How to get an accurate estimate and a great move

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Harry O'Brien

How to get an accurate estimate and a great move

Postby Harry O'Brien » Tue Mar 18, 2003 4:57 pm

I work for Molloy Bros. Moving and Storage, an agent for Mayflower Transit, based in Old Bethpage, N.Y. and established in 1947. All of our customers are treated fairly; as were the customers at most of the other companies I have worked for in the past. Looking at your board and reading the many horror type stories I pondered on what advice I would give a friend or relative if I were no longer in the position to personally arrange their move.
Here is the advice that I would give:

1) Stick to the Major Van Line affiliated companies The majority of unresolved problems that I have seen both on the net and on T.V. are with consumers that have chosen no name “fly by night” type companies. The major van lines are United, Mayflower, North American, Allied and Atlas. You may pay a little more with the major van line agencies, but it is worth the additional cost to go with a moving company that is accountable to their van line.

2) Make sure that you receive an “in home” estimate This is very important as an estimator will be able to point out things that you might not think of when someone is giving you a quote on the phone.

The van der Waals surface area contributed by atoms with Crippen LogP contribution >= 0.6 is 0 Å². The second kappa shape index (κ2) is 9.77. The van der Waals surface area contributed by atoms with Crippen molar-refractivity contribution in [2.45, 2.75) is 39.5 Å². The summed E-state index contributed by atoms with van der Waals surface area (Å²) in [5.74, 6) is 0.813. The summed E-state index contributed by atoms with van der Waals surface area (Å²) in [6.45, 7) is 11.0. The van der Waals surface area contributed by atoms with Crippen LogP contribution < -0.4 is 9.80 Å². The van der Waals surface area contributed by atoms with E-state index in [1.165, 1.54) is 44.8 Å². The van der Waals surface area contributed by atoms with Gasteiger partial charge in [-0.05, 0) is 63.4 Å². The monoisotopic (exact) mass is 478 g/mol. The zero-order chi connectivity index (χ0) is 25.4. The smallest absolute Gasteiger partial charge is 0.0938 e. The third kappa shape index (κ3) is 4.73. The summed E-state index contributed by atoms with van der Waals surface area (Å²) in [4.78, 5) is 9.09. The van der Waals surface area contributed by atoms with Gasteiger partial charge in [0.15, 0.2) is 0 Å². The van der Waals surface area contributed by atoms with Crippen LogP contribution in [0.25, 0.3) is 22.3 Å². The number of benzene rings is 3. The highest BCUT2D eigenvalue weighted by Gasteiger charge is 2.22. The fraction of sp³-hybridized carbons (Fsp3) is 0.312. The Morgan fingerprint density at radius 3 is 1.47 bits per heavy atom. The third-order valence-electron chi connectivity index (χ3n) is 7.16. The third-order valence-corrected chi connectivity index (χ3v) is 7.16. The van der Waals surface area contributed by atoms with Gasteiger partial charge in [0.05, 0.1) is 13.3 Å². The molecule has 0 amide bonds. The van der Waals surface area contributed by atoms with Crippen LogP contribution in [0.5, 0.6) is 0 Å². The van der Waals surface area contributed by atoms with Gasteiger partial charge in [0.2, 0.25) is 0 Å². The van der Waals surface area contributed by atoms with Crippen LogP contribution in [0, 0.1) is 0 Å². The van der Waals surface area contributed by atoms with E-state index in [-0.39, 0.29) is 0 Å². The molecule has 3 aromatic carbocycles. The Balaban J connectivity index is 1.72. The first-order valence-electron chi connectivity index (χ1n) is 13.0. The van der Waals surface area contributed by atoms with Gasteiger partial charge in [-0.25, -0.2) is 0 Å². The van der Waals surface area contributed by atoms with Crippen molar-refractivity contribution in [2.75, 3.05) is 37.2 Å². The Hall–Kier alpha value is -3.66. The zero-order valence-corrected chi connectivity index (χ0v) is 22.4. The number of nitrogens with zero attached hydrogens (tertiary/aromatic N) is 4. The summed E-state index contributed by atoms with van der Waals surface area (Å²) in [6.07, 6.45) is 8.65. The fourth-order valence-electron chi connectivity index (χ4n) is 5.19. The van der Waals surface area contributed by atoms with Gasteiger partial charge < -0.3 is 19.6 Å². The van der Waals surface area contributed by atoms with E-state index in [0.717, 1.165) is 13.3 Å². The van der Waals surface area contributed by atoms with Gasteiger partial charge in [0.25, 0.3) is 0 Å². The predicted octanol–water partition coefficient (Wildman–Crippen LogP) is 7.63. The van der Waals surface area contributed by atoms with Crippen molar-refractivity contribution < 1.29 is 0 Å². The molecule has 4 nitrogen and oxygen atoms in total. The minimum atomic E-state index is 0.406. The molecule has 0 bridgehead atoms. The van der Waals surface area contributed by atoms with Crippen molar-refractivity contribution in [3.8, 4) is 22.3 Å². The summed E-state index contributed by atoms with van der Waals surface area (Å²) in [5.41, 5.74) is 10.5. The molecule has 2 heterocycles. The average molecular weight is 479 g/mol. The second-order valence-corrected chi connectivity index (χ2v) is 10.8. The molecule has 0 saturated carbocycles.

3) Make a list of what you are shipping and be sure it matches the “table of measurements” list given to you with your estimate The “table of measurements” is the check off form that the moving company salesman uses to compute you weight/cubic ft. that is the basis of your estimated cost. Make your list and if your list has more items listed on it call your moving representative
So he or she can revise your estimate and give you a more exact cost.

4) The truth about the 110% clause All of the major moving companies will unload your belongings upon payment of the estimate plus 10% on interstate orders. This does not mean that is all you have to ultimately pay and is not meant as a ceiling for which not additional monies will be owed. If you had followed step 3 the 110% should not even be an issue as your estimate will be accurate. If you are looking to scam the moving company rest assured that if you do not pay the remainder of monies due within 30 days you will be turned over to a collections agency. If you are a low life scam artist, like many of the movers listed here are also, you will most likely not pay or care about the damage to your credit rating.
Honest movers and honest customers seem to have a lot in common IMHO.